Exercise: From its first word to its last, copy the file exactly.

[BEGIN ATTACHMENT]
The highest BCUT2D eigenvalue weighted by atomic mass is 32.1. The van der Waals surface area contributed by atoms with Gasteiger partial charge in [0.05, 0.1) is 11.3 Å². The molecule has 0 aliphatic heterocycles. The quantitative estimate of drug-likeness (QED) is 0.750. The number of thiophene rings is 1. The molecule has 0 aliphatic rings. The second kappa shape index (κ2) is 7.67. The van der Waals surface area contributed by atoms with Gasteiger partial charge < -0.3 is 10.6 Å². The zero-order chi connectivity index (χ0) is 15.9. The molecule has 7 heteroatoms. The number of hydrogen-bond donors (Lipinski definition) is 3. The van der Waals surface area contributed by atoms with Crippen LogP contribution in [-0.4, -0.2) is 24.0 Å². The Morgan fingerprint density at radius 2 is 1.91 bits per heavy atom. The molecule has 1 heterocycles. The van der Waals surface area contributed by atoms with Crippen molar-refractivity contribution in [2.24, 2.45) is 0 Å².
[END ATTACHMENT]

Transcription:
The highest BCUT2D eigenvalue weighted by atomic mass is 32.1. The van der Waals surface area contributed by atoms with Gasteiger partial charge in [0.05, 0.1) is 11.3 Å². The molecule has 0 aliphatic heterocycles. The quantitative estimate of drug-likeness (QED) is 0.750. The number of thiophene rings is 1. The molecule has 0 aliphatic rings. The second kappa shape index (κ2) is 7.67. The van der Waals surface area contributed by atoms with Gasteiger partial charge < -0.3 is 10.6 Å². The zero-order chi connectivity index (χ0) is 15.9. The molecule has 7 heteroatoms. The number of hydrogen-bond donors (Lipinski definition) is 3. The van der Waals surface area contributed by atoms with Crippen LogP contribution in [-0.4, -0.2) is 24.0 Å². The Morgan fingerprint density at radius 2 is 1.91 bits per heavy atom. The molecule has 1 heterocycles. The van der Waals surface area contributed by atoms with Crippen molar-refractivity contribution in [2.24, 2.45) is 0 Å².